Friday, June 23, 2017

Innovative rocket science gives boost to near-space missions

CubSat rocket motor test firing, LANL image.

Over the past decade and a half, satellites the size of a toaster have opened up new possibilities for using space. Called CubeSats, these diminutive spacecraft offer several appealing virtues for scientific and national security missions. They have one major handicap — but a fix is on the way.

For all their advantages, CubeSats are hamstrung by one shortcoming: they lack their own rocket motor. To solve the problem, scientists at Los Alamos National Laboratory, which has a long history of developing propellants as part of the nuclear weapons program, have developed a unique segregated fuel oxidizer rocket fuel system. (Full story)

Laser-targeting A.I. yields more Mars science

ChemCam aboard the Curiosity Rover, NASA image.

A.I. software on NASA's Curiosity Mars rover has helped it zap dozens of laser targets on the Red Planet this past year, becoming a frequent science tool when the ground team was out of contact with the spacecraft.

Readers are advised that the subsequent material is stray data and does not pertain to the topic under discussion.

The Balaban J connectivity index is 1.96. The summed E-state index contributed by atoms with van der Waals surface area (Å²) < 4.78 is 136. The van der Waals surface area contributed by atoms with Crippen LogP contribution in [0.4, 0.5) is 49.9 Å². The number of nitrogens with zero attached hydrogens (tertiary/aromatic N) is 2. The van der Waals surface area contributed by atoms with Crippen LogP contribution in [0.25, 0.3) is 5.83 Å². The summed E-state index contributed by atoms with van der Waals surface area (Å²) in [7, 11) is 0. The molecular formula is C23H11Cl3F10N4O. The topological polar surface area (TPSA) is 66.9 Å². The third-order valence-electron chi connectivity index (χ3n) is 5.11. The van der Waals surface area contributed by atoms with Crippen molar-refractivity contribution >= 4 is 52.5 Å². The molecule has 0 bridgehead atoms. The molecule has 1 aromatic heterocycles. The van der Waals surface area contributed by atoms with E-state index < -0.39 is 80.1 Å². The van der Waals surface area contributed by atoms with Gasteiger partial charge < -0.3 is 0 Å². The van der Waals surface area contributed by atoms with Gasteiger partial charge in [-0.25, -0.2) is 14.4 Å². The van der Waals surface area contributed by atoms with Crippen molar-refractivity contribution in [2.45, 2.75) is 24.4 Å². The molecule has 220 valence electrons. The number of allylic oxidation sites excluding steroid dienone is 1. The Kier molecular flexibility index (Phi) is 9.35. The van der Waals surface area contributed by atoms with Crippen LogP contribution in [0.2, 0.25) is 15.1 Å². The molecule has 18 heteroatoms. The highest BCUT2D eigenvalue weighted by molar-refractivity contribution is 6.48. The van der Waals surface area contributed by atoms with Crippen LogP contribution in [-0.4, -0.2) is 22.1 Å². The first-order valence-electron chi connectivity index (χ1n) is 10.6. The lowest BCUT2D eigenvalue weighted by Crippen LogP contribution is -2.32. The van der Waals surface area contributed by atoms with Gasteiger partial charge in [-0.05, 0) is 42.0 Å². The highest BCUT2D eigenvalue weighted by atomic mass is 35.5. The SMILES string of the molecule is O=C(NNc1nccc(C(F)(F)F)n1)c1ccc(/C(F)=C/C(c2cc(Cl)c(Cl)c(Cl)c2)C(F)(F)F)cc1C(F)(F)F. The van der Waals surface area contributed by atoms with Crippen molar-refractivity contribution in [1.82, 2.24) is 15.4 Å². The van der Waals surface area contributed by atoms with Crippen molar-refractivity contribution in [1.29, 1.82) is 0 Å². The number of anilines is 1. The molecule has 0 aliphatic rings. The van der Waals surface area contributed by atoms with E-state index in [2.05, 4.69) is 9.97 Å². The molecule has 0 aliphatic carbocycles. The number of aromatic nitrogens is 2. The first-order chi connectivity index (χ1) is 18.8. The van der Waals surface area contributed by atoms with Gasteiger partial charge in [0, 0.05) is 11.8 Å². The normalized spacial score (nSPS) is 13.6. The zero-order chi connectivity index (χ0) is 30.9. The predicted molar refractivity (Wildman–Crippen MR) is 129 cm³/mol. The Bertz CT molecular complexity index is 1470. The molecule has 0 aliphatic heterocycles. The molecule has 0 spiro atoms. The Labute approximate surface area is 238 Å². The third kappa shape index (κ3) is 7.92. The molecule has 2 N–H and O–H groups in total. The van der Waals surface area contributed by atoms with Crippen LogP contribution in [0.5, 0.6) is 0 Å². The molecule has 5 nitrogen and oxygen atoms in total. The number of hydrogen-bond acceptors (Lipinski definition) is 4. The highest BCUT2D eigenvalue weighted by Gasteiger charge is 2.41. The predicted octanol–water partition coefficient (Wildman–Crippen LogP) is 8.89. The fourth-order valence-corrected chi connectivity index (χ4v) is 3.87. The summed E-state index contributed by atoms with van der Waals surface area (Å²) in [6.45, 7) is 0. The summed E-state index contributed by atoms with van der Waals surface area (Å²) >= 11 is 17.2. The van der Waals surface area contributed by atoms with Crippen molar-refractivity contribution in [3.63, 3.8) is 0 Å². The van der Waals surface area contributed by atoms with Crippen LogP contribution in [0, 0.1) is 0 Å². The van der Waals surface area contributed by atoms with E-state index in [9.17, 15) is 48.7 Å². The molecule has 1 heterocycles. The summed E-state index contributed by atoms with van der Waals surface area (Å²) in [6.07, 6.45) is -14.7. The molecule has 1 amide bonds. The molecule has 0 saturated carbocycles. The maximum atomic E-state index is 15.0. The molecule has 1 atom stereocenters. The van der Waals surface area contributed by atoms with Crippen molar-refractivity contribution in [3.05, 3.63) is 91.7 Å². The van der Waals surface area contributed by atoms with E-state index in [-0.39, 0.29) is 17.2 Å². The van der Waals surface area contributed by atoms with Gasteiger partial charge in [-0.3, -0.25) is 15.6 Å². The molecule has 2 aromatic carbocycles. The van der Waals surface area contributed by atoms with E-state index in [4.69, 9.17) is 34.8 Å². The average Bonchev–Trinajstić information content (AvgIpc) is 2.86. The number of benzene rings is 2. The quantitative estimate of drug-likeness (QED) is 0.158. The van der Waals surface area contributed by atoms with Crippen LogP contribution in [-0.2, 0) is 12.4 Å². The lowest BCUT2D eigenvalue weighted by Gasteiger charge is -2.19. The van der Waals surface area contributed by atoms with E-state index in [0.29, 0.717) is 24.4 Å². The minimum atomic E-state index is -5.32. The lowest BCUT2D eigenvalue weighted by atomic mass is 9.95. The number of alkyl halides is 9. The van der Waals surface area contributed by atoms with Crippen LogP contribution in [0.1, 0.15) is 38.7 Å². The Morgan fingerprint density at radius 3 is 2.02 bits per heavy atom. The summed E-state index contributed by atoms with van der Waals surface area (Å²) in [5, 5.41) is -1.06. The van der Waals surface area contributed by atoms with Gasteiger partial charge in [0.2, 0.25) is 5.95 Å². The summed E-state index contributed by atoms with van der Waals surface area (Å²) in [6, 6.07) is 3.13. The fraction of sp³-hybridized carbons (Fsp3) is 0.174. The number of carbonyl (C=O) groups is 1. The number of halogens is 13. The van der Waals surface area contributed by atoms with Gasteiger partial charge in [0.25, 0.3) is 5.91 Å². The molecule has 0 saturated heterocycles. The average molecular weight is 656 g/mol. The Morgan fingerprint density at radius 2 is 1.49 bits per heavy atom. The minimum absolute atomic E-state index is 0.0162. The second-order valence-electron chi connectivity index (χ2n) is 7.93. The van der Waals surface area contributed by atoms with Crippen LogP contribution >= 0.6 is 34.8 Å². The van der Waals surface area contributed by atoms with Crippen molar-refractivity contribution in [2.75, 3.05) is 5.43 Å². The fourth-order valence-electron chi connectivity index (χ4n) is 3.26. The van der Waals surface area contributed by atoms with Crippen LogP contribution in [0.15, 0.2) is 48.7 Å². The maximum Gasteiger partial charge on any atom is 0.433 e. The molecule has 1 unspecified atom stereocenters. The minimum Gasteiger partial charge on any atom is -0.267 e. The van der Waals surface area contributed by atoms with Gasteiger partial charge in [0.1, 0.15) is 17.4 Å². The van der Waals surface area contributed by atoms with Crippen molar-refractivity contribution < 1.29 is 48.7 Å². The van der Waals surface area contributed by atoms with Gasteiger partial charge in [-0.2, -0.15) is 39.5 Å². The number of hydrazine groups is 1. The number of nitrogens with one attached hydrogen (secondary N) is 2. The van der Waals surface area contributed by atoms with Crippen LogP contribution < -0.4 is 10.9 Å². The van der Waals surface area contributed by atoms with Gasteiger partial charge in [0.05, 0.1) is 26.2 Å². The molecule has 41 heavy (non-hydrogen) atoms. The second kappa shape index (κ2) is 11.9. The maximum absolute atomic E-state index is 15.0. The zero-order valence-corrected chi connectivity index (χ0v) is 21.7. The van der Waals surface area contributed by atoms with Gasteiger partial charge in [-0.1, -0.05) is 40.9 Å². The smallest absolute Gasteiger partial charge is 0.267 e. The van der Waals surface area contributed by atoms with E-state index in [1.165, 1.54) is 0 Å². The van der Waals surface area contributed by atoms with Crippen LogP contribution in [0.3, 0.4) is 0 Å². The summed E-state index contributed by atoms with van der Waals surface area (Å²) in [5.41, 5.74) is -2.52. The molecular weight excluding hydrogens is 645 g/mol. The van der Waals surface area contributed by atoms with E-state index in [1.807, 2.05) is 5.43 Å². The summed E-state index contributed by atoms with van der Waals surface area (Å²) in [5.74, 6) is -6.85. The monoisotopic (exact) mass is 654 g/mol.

The vast majority of those involved selecting targets to zap with ChemCam's laser, which vaporizes small amounts of rock or soil and studies the gas that burns off. 

The U.S. Department of Energy's Los Alamos National Laboratory in New Mexico leads the U.S. and French team that jointly developed and operates ChemCam. (Full story)

UCAR collaboration to improve weather forecasts worldwide

MPAS enables forecasters to combine a global
view of the atmosphere with a higher-resolution
view of a particular region. UCAR image.

The University Corporation for Atmospheric Research today announced a new collaboration with The Weather Company, an IBM business, to improve global weather forecasting.

With the new agreement, The Weather Company will develop a global forecast model based on the Model for Prediction Across Scales (MPAS), an innovative software platform developed by the National Center for Atmospheric Research and Los Alamos National Laboratory.

MPAS offers a unique way of simulating the global atmosphere while providing users with more flexibility when focusing on specific regions of interest. (Full story)

U.S. textile makers look for a revival

Spools of thread awaiting shipment. From Unify.

New technology is also coming to textile finishing. APJeT developed its technology at North Carolina State University College of Textiles. The firm’s atmospheric pressure plasma jet technology, based on know-how from Los Alamos National Laboratory, uses a blend of gases to apply water-repellent, fire-retardant, and soil- and stain-resistant fabric finishes.

APJeT claims that its process completely eliminates the large amounts of water necessary to finish most textiles. It also says the process uses only 10% of the chemicals needed in traditional fabric finishing. (Full story)